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Friday, 1 May 2015

CRIMEFEST - Only 13 Days to go - Donna Moore chats with Lizzie Hayes

With only 13 days to go before we all head off to Bristol in the UK to enjoy the annual
CrimeFest conference,
I caught up with co-organiser and author Donna Moore.

Donna Moore is the author of the novels ...Go To Helena Handbasket  and Old Dogs as well as a number of short stories which have been
published in various anthologies, including
Damn Near Dead, Hell Of A Woman (both Busted Flush Press), Discount Noir, Pulp Press and online at Pulp Pusher. She has also been anthologised twice in the annual
Best British Mysteries.
After several visits to teach creative writing in yup'ik schools in tiny villages in the Alaskan Bush, Donna is now Writer in Virtual Residence for the Kuspuk School District.
Currently studying for a Masters Degree in Gender Studies, Donna also works full time as an adult literacies tutor at Glasgow Women’s Library.

A crime fiction fan from a young age, Donna wanted to be one of Enid Blyton's Famous Five and fight crime with the aid of only a basket of cucumber sandwiches and a bottle of ginger beer. She spent her spare time following mysterious strangers around the village - especially those with cockney accents and a couple of days' growth of stubble - until a complaint from the new local vicar put a stop to her sleuthing career.

Lizzie: Your first book Go to Helena Handbasket was published in April 2006.  It won the Lefty Award in 2007 for the most humorous crime fiction novel.  What inspired you to write a spoof PI novel?  Was it prompted by any particular person or event?
Donna: Well, I sort of became published by mistake. I was on an internet discussion group for readers of crime fiction and the group had been discussing all the cliches in crime fiction – you know: the heroine who goes down into the basement without weapon or torch when she hears a noise, the crime solving cat, the prologue written in italics from the point of view of the serial killer, the grumpy, divorced, alcoholic cop etc. and I decided to put them all into a short, and ridiculous, story to amuse the group members. So I did. And the commissioning editor for a small US publisher happened to be on the mailing list and emailed me, saying “If you’d consider expanding that, we’d consider publishing it". I immediately emailed back and said "Don't be so ridiculous," but then thought I'd have a go and see what happened. And Helena Handbasket was born. It was a lot of fun to write.

Lizzie: Go to Helena Handbasket was followed in 2010 by Old Dogs, can you tell us the background to the birth of Old Dogs, rather than a second case for Helena Handbasket ?
Donna: Every day on the bus on my way to work I would pass Glasgow’s beautiful museum and art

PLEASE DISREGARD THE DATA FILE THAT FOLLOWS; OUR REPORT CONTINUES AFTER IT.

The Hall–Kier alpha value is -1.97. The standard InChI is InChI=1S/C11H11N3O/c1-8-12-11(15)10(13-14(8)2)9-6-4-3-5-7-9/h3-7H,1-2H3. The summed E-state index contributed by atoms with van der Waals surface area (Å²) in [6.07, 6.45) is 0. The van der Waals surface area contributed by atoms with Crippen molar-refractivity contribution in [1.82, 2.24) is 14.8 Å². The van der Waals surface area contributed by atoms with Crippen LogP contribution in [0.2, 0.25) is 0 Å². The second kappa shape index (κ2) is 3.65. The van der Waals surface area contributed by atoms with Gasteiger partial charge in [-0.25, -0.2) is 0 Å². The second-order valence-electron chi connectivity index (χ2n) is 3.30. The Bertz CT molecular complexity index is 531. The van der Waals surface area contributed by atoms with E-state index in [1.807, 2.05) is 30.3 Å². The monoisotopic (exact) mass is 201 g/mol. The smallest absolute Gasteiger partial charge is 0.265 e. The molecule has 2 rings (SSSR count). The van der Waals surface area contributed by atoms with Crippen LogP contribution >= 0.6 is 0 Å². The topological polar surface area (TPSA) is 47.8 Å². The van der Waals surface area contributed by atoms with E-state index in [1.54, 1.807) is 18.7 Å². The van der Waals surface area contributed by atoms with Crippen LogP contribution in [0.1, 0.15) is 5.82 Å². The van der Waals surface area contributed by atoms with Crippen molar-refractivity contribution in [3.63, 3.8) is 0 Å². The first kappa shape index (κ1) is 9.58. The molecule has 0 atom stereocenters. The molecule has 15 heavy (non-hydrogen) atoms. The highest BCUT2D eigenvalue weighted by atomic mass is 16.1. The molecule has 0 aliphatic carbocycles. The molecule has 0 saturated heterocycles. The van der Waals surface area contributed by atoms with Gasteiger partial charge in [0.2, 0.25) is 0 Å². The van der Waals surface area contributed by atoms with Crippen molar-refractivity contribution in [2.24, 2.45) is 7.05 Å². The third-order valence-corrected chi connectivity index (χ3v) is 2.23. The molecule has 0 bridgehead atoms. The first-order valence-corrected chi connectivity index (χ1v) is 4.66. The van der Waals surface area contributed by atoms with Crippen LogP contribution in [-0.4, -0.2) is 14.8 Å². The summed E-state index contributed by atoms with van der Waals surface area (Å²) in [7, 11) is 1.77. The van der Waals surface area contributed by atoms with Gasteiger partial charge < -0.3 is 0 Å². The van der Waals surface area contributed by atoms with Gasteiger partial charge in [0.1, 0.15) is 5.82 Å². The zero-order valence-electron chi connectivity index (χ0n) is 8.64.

gallery. I often amused myself wondering how someone could break in (if any law enforcement people are reading this, when I say ‘someone’ I don’t mean ‘me’, obviously). One day, as I passed, I was reading a newspaper article about a pair of elderly Australian women who conned lots of people out of lots of money and lived the high life on other people’s cash and a lot of brass neck. I thought they would be the ideal candidates to break into the museum. So, of course, I had to go and see just how possible it would be. The museum in question is a lovely grand old building and one of the features inside, in some of the interior walls, are these big, fancy metal grilles. On my...ahem… ‘research’ visit...I was peering through one of the grilles into the dark tunnel beyond when there was a cough behind me. I turned round and a security guard stood there. “Can I help you...madam?” There was a pause pregnant with suspicion before the heavily inflected
madam. I’m sure he what he actually wanted to say was “Can I help maniac?”

“I was just looking through the grille. Why is it there?”

“It’s where all the pipes are. There’s enough room for the workmen to walk through.”

Really?” I said. “That’s fascinating. And how, exactly, would a person get in?”

Again the suspicious look. “I’m not sure I should tell you.”

“Oh please tell me. I just want to know if you could hide in there when the museum was shutting, and whether the tunnels are interconnecting so that you could walk through them without getting spotted by the security cameras and...wait...why are you grasping my elbow so tightly and frog-marching me out of the museum...?”

So you see, when you have no skills or talents that would actually fit you for being a crime writer, it’s tough. Many of the writers I know have walked the walk -- police, FBI agents, lawyers, PIs, bodyguards, criminals and, in one case, possibly a spy (even though he doesn’t admit to it). They tell you to write what you know. At the time, I was a pensions consultant, which doesn’t quite make the grade, does it? What am I going to do...kill someone

one by boring them to death by reading them a set of actuarial tables?

Lizzie:                How did you become involved in the organisation of the CrimeFest conference?